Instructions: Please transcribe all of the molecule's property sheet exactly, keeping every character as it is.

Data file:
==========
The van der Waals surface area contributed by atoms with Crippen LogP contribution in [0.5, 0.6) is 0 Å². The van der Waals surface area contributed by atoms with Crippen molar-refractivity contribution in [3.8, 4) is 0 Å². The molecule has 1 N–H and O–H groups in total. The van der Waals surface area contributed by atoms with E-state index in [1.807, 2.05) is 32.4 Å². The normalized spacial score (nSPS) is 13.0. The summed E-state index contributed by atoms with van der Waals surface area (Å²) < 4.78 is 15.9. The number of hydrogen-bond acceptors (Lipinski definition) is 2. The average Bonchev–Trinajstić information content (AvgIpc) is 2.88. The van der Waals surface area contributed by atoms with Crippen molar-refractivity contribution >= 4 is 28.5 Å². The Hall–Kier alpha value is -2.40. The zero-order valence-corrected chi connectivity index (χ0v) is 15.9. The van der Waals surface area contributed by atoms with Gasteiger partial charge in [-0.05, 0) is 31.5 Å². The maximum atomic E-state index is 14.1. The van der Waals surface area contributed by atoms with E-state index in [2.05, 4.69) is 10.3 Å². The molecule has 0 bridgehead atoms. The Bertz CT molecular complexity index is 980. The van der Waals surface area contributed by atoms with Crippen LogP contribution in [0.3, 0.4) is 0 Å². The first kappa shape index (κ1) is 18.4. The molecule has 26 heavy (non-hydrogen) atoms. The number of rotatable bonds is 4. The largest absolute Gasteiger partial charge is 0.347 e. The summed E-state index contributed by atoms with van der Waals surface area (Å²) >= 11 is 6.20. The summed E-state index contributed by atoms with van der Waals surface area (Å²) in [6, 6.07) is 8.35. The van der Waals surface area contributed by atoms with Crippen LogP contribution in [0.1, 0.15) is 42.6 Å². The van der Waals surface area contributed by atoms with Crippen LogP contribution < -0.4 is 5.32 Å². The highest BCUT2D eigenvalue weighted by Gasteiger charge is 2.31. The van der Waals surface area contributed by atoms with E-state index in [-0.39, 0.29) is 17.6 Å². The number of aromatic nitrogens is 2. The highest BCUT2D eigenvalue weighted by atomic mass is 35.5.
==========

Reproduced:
The van der Waals surface area contributed by atoms with Crippen LogP contribution in [0.5, 0.6) is 0 Å². The van der Waals surface area contributed by atoms with Crippen molar-refractivity contribution in [3.8, 4) is 0 Å². The molecule has 1 N–H and O–H groups in total. The van der Waals surface area contributed by atoms with E-state index in [1.807, 2.05) is 32.4 Å². The normalized spacial score (nSPS) is 13.0. The summed E-state index contributed by atoms with van der Waals surface area (Å²) < 4.78 is 15.9. The number of hydrogen-bond acceptors (Lipinski definition) is 2. The average Bonchev–Trinajstić information content (AvgIpc) is 2.88. The van der Waals surface area contributed by atoms with Crippen molar-refractivity contribution >= 4 is 28.5 Å². The Hall–Kier alpha value is -2.40. The zero-order valence-corrected chi connectivity index (χ0v) is 15.9. The van der Waals surface area contributed by atoms with Gasteiger partial charge in [-0.05, 0) is 31.5 Å². The maximum atomic E-state index is 14.1. The van der Waals surface area contributed by atoms with E-state index in [2.05, 4.69) is 10.3 Å². The molecule has 0 bridgehead atoms. The Bertz CT molecular complexity index is 980. The van der Waals surface area contributed by atoms with Crippen LogP contribution in [0.3, 0.4) is 0 Å². The first kappa shape index (κ1) is 18.4. The molecule has 26 heavy (non-hydrogen) atoms. The number of rotatable bonds is 4. The largest absolute Gasteiger partial charge is 0.347 e. The summed E-state index contributed by atoms with van der Waals surface area (Å²) >= 11 is 6.20. The summed E-state index contributed by atoms with van der Waals surface area (Å²) in [6, 6.07) is 8.35. The van der Waals surface area contributed by atoms with Crippen LogP contribution in [0.1, 0.15) is 42.6 Å². The van der Waals surface area contributed by atoms with Crippen LogP contribution < -0.4 is 5.32 Å². The highest BCUT2D eigenvalue weighted by Gasteiger charge is 2.31. The van der Waals surface area contributed by atoms with E-state index in [-0.39, 0.29) is 17.6 Å². The number of aromatic nitrogens is 2. The highest BCUT2D eigenvalue weighted by atomic mass is 35.5.